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Breaking the Stigma: Women Who Take Career Breaks Can Still Thrive



Women who take career breaks often face a difficult time when trying to re-enter the workforce. Many employers are hesitant to hire women who have taken time off, and this often leads to feelings of inadequacy and self-doubt. However, the reality is that women who take career breaks can still thrive in their personal and professional lives.


There are multiple ways you can hone your skills, stay busy, and have a lasting impact as you look to get back into the workforce. Many of these opportunities, while time-consuming, can help be a resource and asset in the job search.


Volunteer Roles: Many non-profit organizations are always in need of volunteers, and women who have taken time off can bring a wealth of skills and experiences to the table. Volunteering is not only a way to give back to the community, but it also provides women with the opportunity to learn new skills, build their network, and boost their confidence. Moreover, the impact they make by volunteering can help them re-enter the workforce with a stronger resume and greater sense of purpose.


Leadership Roles: Another way women can thrive after career breaks is by taking on leadership roles. Women bring unique perspectives and skills to the table, and they can use their experiences and knowledge to help others. Whether it is by running for public office, serving on boards, or mentoring other women, women can make a real difference in their communities and beyond.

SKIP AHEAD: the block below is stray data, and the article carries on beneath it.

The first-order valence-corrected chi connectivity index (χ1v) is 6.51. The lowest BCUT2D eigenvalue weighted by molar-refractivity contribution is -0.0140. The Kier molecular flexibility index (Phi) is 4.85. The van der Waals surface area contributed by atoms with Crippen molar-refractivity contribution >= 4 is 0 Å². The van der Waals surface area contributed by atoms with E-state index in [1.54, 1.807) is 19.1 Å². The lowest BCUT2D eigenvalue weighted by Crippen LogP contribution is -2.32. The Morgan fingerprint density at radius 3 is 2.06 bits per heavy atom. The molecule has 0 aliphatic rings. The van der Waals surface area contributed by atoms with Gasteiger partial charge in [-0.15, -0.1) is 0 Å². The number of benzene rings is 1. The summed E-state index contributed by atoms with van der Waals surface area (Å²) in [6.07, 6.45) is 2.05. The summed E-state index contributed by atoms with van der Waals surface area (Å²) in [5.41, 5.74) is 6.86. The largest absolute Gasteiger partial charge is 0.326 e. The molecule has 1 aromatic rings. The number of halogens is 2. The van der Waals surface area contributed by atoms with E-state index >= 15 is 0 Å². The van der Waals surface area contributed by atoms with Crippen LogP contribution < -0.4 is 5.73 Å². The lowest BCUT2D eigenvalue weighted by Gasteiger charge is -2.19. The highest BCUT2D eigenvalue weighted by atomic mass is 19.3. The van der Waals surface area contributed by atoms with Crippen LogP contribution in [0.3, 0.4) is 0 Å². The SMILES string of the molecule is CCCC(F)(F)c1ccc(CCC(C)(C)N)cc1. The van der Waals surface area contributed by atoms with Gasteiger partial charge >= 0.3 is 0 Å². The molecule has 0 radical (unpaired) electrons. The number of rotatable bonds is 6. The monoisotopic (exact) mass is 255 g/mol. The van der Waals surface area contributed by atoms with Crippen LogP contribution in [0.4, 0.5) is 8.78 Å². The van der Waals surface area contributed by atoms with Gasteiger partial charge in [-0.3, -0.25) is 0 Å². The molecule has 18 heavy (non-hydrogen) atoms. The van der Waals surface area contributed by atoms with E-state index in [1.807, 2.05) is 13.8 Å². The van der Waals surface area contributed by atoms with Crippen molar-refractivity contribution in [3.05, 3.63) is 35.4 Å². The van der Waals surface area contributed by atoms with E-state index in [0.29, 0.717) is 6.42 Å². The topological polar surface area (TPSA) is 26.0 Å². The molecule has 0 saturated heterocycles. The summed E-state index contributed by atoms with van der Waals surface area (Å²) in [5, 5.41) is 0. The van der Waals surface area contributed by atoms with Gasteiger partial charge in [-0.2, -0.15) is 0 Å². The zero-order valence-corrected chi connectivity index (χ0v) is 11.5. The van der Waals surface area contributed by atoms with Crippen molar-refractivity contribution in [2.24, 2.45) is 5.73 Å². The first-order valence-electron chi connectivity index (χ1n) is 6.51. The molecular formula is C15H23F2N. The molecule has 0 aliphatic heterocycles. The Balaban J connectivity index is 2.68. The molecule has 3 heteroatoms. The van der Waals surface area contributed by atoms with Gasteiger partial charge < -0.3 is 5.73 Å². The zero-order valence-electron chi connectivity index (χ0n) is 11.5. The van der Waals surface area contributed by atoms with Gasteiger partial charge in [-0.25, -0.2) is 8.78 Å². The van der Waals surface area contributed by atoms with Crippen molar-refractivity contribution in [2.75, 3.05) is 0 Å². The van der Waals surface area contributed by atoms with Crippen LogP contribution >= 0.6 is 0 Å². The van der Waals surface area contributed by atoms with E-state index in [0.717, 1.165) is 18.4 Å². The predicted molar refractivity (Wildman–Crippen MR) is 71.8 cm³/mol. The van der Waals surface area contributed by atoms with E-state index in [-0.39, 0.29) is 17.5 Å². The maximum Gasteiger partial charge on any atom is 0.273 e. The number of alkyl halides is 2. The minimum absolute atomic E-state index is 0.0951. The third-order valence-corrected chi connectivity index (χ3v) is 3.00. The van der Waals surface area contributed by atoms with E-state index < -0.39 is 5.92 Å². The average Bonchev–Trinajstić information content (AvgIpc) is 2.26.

Supporting Other Women: Women who have taken career breaks can also support other women who are considering or undergoing similar experiences. By sharing their stories and offering advice, women can help others navigate the challenges of taking time off from work and re-entering the workforce. This can help break down the stigma surrounding career breaks and encourage more women to take the time they need to prioritize their well-being.


Women who take career breaks report higher levels of life satisfaction and well-being. Additionally, one study found that women who take career breaks are more likely to become leaders in their communities and workplaces, as they bring a unique perspective and skillset to the table. Plus research shows they can and do re-enter the workforce. A report by the Harvard Business Review found that 70% of women who took time off from work eventually returned to their careers. One company that has started to break the stigma is LinkedIn.

They are now offering a "career break" feature in user profiles giving all users the opportunity to account for time away from paid employment. This gives space to account for caregiving, maternity leave, and other breaks.


Women who have taken career breaks often come back to their careers with new insights, skills, and experiences that make them more valuable employees. So, let's break the stigma and highlight the many ways women make a difference after taking time off from work.


Check out stories that highlight women breaking the stigma’s on Her Allies blog and join the Her Allies network to empower women after their career breaks.


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